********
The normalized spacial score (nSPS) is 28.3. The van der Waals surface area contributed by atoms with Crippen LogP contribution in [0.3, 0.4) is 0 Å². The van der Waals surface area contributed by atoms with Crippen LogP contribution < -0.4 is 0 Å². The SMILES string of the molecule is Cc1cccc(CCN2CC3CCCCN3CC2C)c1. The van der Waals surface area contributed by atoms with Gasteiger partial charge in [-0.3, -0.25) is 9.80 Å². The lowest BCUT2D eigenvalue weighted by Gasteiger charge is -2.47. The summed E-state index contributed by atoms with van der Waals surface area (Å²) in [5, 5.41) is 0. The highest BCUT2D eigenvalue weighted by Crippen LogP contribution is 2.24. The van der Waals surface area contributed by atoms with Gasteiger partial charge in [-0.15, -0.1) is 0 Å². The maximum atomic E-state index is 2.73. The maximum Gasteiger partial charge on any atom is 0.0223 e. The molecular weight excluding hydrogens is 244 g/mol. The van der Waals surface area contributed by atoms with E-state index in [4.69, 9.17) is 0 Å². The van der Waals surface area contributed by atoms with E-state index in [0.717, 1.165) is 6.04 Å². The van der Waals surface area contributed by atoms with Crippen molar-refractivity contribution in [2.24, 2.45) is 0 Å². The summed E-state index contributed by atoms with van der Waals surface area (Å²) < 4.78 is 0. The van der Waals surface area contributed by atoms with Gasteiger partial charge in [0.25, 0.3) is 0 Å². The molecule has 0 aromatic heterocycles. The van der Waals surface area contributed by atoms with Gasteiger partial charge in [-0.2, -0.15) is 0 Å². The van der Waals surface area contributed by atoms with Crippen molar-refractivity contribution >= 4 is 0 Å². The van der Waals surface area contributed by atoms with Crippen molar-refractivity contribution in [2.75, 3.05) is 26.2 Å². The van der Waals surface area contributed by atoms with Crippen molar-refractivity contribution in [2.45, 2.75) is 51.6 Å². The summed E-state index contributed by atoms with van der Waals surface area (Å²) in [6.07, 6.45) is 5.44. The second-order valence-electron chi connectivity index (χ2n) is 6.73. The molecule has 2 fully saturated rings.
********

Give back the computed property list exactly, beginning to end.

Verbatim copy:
The normalized spacial score (nSPS) is 28.3. The van der Waals surface area contributed by atoms with Crippen LogP contribution in [0.3, 0.4) is 0 Å². The van der Waals surface area contributed by atoms with Crippen LogP contribution < -0.4 is 0 Å². The SMILES string of the molecule is Cc1cccc(CCN2CC3CCCCN3CC2C)c1. The van der Waals surface area contributed by atoms with Gasteiger partial charge in [-0.3, -0.25) is 9.80 Å². The lowest BCUT2D eigenvalue weighted by Gasteiger charge is -2.47. The summed E-state index contributed by atoms with van der Waals surface area (Å²) in [5, 5.41) is 0. The highest BCUT2D eigenvalue weighted by Crippen LogP contribution is 2.24. The van der Waals surface area contributed by atoms with Gasteiger partial charge in [-0.15, -0.1) is 0 Å². The maximum atomic E-state index is 2.73. The maximum Gasteiger partial charge on any atom is 0.0223 e. The molecular weight excluding hydrogens is 244 g/mol. The van der Waals surface area contributed by atoms with E-state index in [4.69, 9.17) is 0 Å². The van der Waals surface area contributed by atoms with E-state index in [0.717, 1.165) is 6.04 Å². The van der Waals surface area contributed by atoms with Crippen molar-refractivity contribution in [2.24, 2.45) is 0 Å². The summed E-state index contributed by atoms with van der Waals surface area (Å²) < 4.78 is 0. The van der Waals surface area contributed by atoms with Gasteiger partial charge in [0.25, 0.3) is 0 Å². The molecule has 0 aromatic heterocycles. The van der Waals surface area contributed by atoms with Gasteiger partial charge in [-0.2, -0.15) is 0 Å². The van der Waals surface area contributed by atoms with Crippen molar-refractivity contribution >= 4 is 0 Å². The van der Waals surface area contributed by atoms with Crippen molar-refractivity contribution in [2.75, 3.05) is 26.2 Å². The van der Waals surface area contributed by atoms with Crippen molar-refractivity contribution in [2.45, 2.75) is 51.6 Å². The summed E-state index contributed by atoms with van der Waals surface area (Å²) in [6.07, 6.45) is 5.44. The second-order valence-electron chi connectivity index (χ2n) is 6.73. The molecule has 2 fully saturated rings.